Developing a Social Media Program – Social Media Integration (Step IV)


We’re back!

Hopefully, this means you’re finding this series useful.  (Either that or you’re on a really painful conference call.  It can’t be for my jokes.)

To those of you who have been following my blog series, Developing a Social Media Program,   if this is your first visit to my blog then you may wish to go back to the beginning before starting this post but as each article is designed to be standalone, feel free to stay here!  (The earlier posts will still be out there!)

In this post, I’ll define the fourth component of developing a social media program, Social Media Integration.  This is the fourth of the eight posts I’ll be blogging about separately.

By now, you have decided on goals and objectives, which social media applications to use (including a blog), and how to use them to achieve these goals and objectives.  The social media identity has been normalized and the building of a community to interact with has been addressed.

Before going any further, I want to talk about this particular component which can be of short duration and limited effort but nonetheless is of critical importance.  This is where we ensure that the message – the content – we will be posting is consistent and complete across all social media applications.

A social media program uses apps such as LinkedIn, Facebook, and Twitter.  A blog can also be considered part of the portfolio.  Each may have a separate audience.  Your message must be posted across all these in the manner permitted, and remain the same.

The first task is to ensure that all social media apps used cross-promote the others.  Wherever possible, buttons should be used to allow readers to either follow you or to share your content.

Second, posts should be cross-promoted automatically across all social media apps as appropriate.  I say as appropriate because posting all your tweets to LinkedIn may not be desirable.  (Tweets can no longer be automatically posted to LinkedIn anyway.)

Third, maintain a common look and feel across your social media apps.  Visitors and followers should not feel as if they’ve landed on another individual’s or organization’s app.  The second component of a social media program, Normalizing the Social Media Identity, addressed the visual. Here, we address the tone, the style of writing, and the content.  You should have one voice.  (At least, I’ve never been successful trying to juggle multiple personalities.  I have enough difficulty with the one I’ve got.)  Also, ensuring that cross-promotions occur in a timely fashion to avoid misleading followers.

Your voice should be the same from post to post across all content on all apps.  Humor, remorse, aggravation, and even irritation may influence your voice (Just don’t get carried away!) but your message must always be the same.  You must be authentic.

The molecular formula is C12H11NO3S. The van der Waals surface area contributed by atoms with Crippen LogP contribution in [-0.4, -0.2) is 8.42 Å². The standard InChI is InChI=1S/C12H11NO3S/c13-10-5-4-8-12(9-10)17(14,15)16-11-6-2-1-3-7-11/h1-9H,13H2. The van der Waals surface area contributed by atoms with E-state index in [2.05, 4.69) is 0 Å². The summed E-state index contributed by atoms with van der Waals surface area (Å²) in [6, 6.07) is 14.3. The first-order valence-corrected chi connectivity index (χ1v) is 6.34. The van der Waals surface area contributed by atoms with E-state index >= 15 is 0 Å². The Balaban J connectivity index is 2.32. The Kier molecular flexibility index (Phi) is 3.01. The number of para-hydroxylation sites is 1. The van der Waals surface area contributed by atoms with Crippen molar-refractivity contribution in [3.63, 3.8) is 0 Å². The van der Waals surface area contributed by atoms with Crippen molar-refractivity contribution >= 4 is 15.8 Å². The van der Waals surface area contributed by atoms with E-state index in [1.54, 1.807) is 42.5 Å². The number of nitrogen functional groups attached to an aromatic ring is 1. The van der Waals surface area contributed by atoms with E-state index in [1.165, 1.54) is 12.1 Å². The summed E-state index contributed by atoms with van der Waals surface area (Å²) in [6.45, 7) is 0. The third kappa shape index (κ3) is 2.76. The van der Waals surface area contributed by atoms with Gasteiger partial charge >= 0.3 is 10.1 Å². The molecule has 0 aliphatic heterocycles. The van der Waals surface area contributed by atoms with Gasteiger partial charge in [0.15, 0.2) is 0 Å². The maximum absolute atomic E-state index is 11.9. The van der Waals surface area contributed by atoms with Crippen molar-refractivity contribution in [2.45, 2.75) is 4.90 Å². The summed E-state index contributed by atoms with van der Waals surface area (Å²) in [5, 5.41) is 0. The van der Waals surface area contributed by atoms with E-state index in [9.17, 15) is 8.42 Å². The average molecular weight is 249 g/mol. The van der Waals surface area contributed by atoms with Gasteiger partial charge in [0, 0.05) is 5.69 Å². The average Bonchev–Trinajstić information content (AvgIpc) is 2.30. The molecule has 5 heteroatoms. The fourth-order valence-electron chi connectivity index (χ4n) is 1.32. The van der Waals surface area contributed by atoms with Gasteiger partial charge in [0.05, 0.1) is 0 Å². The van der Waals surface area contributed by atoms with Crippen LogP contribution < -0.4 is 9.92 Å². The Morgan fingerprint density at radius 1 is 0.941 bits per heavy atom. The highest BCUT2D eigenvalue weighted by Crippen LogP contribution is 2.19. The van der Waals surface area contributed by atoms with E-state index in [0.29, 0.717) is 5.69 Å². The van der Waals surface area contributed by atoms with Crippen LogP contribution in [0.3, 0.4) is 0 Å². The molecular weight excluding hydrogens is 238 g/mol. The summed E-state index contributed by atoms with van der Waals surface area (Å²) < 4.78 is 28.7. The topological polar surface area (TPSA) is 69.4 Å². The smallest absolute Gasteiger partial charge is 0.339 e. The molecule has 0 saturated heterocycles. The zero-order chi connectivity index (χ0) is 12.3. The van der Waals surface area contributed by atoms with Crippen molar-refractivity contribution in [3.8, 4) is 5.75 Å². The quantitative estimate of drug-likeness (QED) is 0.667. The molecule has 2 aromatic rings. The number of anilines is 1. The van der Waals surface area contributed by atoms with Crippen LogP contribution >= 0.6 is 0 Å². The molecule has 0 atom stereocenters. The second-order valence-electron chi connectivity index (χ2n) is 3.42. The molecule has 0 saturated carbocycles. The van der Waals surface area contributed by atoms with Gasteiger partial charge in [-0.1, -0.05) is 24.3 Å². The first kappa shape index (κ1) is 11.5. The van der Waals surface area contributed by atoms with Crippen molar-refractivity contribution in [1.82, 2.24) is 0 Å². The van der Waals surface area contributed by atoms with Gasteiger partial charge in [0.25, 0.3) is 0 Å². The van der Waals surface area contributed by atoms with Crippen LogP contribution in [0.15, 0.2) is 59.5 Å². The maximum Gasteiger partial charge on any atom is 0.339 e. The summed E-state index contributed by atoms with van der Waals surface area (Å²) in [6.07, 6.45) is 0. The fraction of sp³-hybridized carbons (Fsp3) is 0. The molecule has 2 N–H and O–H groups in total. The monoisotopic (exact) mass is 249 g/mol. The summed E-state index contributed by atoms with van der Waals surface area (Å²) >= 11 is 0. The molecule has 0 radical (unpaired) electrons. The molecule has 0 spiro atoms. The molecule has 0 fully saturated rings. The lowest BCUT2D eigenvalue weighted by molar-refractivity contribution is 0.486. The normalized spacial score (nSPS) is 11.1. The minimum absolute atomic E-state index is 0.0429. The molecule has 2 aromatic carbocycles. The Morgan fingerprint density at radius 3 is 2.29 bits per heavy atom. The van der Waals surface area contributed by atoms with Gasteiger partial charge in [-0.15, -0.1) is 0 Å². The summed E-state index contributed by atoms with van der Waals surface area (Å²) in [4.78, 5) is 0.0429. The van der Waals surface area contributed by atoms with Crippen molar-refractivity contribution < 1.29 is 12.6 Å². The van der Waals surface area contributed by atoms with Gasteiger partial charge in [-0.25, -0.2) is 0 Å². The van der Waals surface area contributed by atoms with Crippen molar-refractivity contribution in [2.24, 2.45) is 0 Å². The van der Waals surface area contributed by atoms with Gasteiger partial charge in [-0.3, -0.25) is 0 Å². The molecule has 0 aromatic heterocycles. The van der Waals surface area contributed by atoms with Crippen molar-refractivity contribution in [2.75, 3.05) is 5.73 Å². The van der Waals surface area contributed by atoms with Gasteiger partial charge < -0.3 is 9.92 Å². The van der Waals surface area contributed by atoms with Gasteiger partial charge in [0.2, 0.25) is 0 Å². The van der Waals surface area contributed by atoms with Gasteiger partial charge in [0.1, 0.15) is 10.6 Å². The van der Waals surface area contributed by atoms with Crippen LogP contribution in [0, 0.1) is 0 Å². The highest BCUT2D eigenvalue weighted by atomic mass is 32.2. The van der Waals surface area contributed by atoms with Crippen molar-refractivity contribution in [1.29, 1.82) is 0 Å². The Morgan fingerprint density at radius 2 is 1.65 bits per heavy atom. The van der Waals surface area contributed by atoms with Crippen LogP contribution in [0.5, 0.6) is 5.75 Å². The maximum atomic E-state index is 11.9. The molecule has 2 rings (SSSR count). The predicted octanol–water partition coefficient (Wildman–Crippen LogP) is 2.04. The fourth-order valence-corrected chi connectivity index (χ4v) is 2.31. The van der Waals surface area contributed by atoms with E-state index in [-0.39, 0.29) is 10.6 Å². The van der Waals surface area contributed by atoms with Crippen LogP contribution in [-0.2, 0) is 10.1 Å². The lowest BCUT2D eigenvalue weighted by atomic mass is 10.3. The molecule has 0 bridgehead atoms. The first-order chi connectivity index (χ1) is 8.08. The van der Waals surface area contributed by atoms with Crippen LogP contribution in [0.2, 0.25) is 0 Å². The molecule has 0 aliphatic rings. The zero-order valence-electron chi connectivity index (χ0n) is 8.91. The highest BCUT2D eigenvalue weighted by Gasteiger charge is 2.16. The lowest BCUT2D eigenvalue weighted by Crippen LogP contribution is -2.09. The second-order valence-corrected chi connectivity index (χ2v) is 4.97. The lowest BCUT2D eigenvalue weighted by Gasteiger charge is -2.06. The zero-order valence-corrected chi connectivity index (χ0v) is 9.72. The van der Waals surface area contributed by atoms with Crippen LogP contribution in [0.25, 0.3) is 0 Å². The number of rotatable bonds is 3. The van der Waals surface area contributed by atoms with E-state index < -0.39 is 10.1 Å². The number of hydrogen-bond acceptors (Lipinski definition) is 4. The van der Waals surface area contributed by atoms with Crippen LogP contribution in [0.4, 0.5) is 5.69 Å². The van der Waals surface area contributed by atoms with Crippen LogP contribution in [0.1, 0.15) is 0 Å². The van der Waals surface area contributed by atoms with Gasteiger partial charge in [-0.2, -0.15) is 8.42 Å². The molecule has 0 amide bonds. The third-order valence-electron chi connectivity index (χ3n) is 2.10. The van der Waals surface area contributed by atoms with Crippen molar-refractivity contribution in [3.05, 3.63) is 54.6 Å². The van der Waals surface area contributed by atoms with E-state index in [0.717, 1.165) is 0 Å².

Finally, check that your message is consistent, not contradictory, and doesn’t get out of sync.  We can change our minds on positions we took earlier.  There’s no shame to say we’ve changed our minds or made a mistake.  However, we leave ourselves open to criticism and embarrassment if we correct ourselves in one app but neglect to do so in all the others.  Timeliness is critical in these situations.

Let’s recap.

We have now added an approach to integrate our social media apps to a plan of action to grow a community of interest around our social media program which was addressed in the third step.

At the end of the second step, the social media program has incorporated a personal brand onto the apps and developed a common profile and enhanced for keyword searches.

With the first step, I discussed how goals and objectives influence the social media app choices available.  Then the importance of having a blog and the options available for setting one up were reviewed.

We now know what we want to do and how we’re going to do it.

But, a social media program is not a static event, a fire and forget activity.

In the next article, Content Creation, I will discuss how to source, create, and post content.  Maintaining an editorial calendar will also be addressed.

There are eight steps summarizing for me how to initiate, maintain, and improve a social media program.  Each of these represents tasks and interim deliverables.  Third party tools are available to assist with these and enhance the social media apps themselves.  This ongoing series in my blog will discuss these.

In the meantime, thank you for following and reading my blog!

I look forward to any and all comments that you may have.  I will reply to any comments made to this blog post as promptly as I can.


I do this for a living and if I can be of any assistance to either you or your organization, please feel free to call on me.  Our initial discussion will be of no charge to you.

I can also be reached at

My Twitter handle is @conpsweeney.

Stay well!

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